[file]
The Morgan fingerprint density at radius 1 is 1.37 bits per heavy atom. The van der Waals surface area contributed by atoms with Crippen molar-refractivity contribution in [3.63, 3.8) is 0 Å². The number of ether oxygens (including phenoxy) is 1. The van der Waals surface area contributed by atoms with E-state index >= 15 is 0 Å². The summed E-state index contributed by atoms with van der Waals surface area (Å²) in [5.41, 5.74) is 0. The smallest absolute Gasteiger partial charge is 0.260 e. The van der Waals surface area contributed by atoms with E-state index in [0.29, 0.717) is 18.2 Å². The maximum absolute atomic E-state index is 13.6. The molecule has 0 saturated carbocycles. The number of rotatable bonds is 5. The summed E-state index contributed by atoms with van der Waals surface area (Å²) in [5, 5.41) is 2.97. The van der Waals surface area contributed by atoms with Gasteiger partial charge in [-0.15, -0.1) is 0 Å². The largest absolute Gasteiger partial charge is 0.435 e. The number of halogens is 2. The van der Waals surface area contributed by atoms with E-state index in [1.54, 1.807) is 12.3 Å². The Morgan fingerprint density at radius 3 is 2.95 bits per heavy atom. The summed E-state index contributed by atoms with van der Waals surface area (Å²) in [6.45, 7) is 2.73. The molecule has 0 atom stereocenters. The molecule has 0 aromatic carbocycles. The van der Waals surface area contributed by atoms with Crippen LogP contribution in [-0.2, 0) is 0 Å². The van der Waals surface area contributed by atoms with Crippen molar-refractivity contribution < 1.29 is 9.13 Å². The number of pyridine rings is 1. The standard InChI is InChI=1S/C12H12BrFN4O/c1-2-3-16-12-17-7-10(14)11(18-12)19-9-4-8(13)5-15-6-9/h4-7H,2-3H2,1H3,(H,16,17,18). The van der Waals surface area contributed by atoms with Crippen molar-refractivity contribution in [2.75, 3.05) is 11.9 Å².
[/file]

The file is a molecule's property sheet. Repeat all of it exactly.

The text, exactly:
The Morgan fingerprint density at radius 1 is 1.37 bits per heavy atom. The van der Waals surface area contributed by atoms with Crippen molar-refractivity contribution in [3.63, 3.8) is 0 Å². The number of ether oxygens (including phenoxy) is 1. The van der Waals surface area contributed by atoms with E-state index >= 15 is 0 Å². The summed E-state index contributed by atoms with van der Waals surface area (Å²) in [5.41, 5.74) is 0. The smallest absolute Gasteiger partial charge is 0.260 e. The van der Waals surface area contributed by atoms with E-state index in [0.29, 0.717) is 18.2 Å². The maximum absolute atomic E-state index is 13.6. The molecule has 0 saturated carbocycles. The number of rotatable bonds is 5. The summed E-state index contributed by atoms with van der Waals surface area (Å²) in [5, 5.41) is 2.97. The van der Waals surface area contributed by atoms with Gasteiger partial charge in [-0.15, -0.1) is 0 Å². The largest absolute Gasteiger partial charge is 0.435 e. The number of halogens is 2. The van der Waals surface area contributed by atoms with E-state index in [1.54, 1.807) is 12.3 Å². The Morgan fingerprint density at radius 3 is 2.95 bits per heavy atom. The summed E-state index contributed by atoms with van der Waals surface area (Å²) in [6.45, 7) is 2.73. The molecule has 0 atom stereocenters. The molecule has 0 aromatic carbocycles. The van der Waals surface area contributed by atoms with Crippen LogP contribution in [-0.2, 0) is 0 Å². The van der Waals surface area contributed by atoms with Crippen molar-refractivity contribution < 1.29 is 9.13 Å². The number of pyridine rings is 1. The standard InChI is InChI=1S/C12H12BrFN4O/c1-2-3-16-12-17-7-10(14)11(18-12)19-9-4-8(13)5-15-6-9/h4-7H,2-3H2,1H3,(H,16,17,18). The van der Waals surface area contributed by atoms with Crippen molar-refractivity contribution in [2.75, 3.05) is 11.9 Å².